absolutely consolidated; a lack of a historical centers preserved and
respected; the fact of not having to respect the borders between municipalities;
all this offers spaces for liberty of action, which under an adequate
plan of DEVELOPMENT can produce other ways of relating among ourselves
and constructing another look and possibly another form of city.
“Without doubt, we are assisting the split of architecture’s
ambitions from contemporary society.” (4)
In our environment it is possible that it not be a split, because the
two have simply never been united. It is even better if we assist in the
opening of interstices, intermediate space, negotiators between radicalized
poles. In these “inter-stices,” the relevant thing is the
creation of groups of action that think, act and prepare a “sub-version”
of the establishment. This can be the manner of operating, of considering
what is important and how to carry it out.
It is then when the operative dilemma arises: From what and how is architecture
made when it is thought globally, but lives locally? An architecture that
is capable of moving itself and changing according to the exigencies that
are made of it on different, multiple fronts?
Architects can reevaluate the practice of architecture and redeem its
participation. For this to happen, it is necessary to create new (5) programs,
new situations (6) (new manners of inhabiting, of entertaining oneself,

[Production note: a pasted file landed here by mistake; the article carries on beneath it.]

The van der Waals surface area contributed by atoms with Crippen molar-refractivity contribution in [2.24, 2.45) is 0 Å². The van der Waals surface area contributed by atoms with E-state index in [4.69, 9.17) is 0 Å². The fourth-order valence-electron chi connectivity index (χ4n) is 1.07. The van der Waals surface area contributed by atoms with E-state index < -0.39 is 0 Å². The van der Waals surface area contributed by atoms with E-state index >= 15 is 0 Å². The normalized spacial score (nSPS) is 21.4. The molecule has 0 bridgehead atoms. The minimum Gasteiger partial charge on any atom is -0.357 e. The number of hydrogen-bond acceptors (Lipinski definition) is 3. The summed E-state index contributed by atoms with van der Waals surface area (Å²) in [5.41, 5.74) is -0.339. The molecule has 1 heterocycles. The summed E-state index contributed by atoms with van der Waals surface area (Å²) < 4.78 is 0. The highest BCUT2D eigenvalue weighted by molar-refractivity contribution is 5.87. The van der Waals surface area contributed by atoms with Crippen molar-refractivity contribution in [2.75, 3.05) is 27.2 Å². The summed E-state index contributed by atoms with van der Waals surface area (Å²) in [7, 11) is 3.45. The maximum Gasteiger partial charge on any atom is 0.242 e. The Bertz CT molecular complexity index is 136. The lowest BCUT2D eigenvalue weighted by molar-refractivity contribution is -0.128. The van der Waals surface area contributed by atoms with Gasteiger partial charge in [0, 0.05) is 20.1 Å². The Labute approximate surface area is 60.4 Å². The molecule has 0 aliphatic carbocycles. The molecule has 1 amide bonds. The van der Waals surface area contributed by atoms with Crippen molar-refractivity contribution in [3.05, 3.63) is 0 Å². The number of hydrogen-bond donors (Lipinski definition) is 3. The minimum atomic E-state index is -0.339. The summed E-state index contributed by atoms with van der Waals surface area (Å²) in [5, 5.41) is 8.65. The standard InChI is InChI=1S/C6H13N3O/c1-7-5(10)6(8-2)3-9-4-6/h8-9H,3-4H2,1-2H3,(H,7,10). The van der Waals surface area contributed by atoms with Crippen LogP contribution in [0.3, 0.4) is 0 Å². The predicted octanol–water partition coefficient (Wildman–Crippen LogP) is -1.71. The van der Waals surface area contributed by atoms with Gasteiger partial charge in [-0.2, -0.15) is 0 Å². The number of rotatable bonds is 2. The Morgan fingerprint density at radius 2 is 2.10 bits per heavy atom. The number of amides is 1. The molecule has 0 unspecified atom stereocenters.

of moving oneself, other zones of intervention) that identify contemporary
necessities. Programs that demand the participation of architects as something
indispensable, letting the necessities spring from them, going a little
further forward. This is a phase that should be complemented by the development
of new legal politics for the use of land, the creation of resources for
the development of public space on the part of administrative establishments,
and the creation of mixed entities (public-private) for educational investment
These personal ideological diversions do not pretend to be a “must”
or a “should,” in the manner of a dogma or the only path to
face some situations that might permit one to work in another manner,
a manner a little more in harmony with the forces and currents that alter
us and guide our operative, socio-cultural reality. On the contrary, it
is the possibility of searching out new ways to look at the construction
or the interpretation of new corridors of action. To reevaluate aspects